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Browse Prior Art Database

Implementation of Image Annotation

IP.com Disclosure Number: IPCOM000117309D
Original Publication Date: 1996-Feb-01
Included in the Prior Art Database: 2005-Mar-31
Document File: 2 page(s) / 211K

Publishing Venue

IBM

Related People

Williams, DW: AUTHOR

Abstract

A program is disclosed for annotating images by marking regions of interest and associating the marks with editable labels. By clicking mouse buttons the marks and associated labels are created, moved, edited and deleted.

This text was extracted from an ASCII text file.
This is the abbreviated version, containing approximately 52% of the total text.

Implementation of Image Annotation

      A program is disclosed for annotating images by marking regions
of interest and associating the marks with editable labels.  By
clicking mouse buttons the marks and associated labels are created,
moved, edited and deleted.

      Many applications require that an image be displayed and
annotated to indicate areas of interest within the image.  For
example, fingerprint matching systems require that features like
ridge-endings and ridge-bifurcations are marked and numbered so that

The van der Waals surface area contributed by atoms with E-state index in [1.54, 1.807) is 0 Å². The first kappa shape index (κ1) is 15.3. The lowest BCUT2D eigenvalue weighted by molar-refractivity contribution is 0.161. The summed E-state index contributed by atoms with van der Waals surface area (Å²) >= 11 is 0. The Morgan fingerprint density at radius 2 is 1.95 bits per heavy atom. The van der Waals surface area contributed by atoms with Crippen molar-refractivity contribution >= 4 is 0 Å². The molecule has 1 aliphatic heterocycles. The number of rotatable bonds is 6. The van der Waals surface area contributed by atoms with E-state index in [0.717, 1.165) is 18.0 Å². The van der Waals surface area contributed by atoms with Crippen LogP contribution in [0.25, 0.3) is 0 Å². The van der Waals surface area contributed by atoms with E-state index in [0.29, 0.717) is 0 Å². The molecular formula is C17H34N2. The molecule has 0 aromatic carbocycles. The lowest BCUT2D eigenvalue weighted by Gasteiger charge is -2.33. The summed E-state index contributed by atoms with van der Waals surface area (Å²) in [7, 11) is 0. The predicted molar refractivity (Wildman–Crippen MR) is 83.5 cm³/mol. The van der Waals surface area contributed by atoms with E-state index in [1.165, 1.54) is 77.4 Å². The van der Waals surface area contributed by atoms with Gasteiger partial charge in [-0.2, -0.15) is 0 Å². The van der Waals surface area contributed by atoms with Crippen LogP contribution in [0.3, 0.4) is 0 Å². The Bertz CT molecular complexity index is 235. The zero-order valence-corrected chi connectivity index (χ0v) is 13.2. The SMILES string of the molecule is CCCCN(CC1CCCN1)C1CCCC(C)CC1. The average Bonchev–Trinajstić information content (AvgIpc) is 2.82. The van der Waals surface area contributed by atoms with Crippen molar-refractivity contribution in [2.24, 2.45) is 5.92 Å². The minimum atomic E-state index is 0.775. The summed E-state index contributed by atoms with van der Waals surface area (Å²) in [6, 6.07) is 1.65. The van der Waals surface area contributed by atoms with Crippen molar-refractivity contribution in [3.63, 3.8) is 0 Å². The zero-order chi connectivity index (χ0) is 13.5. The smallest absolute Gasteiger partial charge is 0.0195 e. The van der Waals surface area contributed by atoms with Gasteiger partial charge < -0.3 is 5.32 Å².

corresponding features can be shown in matching prints.  It is
crucial that the labels do not obscure important areas of the image.

      This disclosure describes a method in which markers and
associated labels are created without obscuring the image.  This is
achieved by placing the labels to the left or right of the image
area, and drawing lines between markers and associated labels.  Once
created the labels can be moved up and down in the label area, to
obtain the best arrangement without obscuring the image.

The procedure for annotating the image is as follows:

      During the annotation process a marker can be placed on the
image by pressing the middle or right mouse button (depending on the
type of marker; a circle or a square) while the mouse pointer is over
the particular image area.  This creates a marker (circle or square)
that overlays the image, and while the mouse button is still pressed
a line joining the marker to the mouse pointer is drawn.  This line
is constantly updated as the mouse pointer is moved around the
screen.

      When the mouse button is released over an area (label area)
either side of the image a label appears at the location of the mouse
pointer, and a line joining the label to the marker is drawn; these
features are illustrated in the Figure.  The label is automatically
numbered so the marker can be referred to by it's number.  The label
can be allocated a different number by typing in a box (labelled
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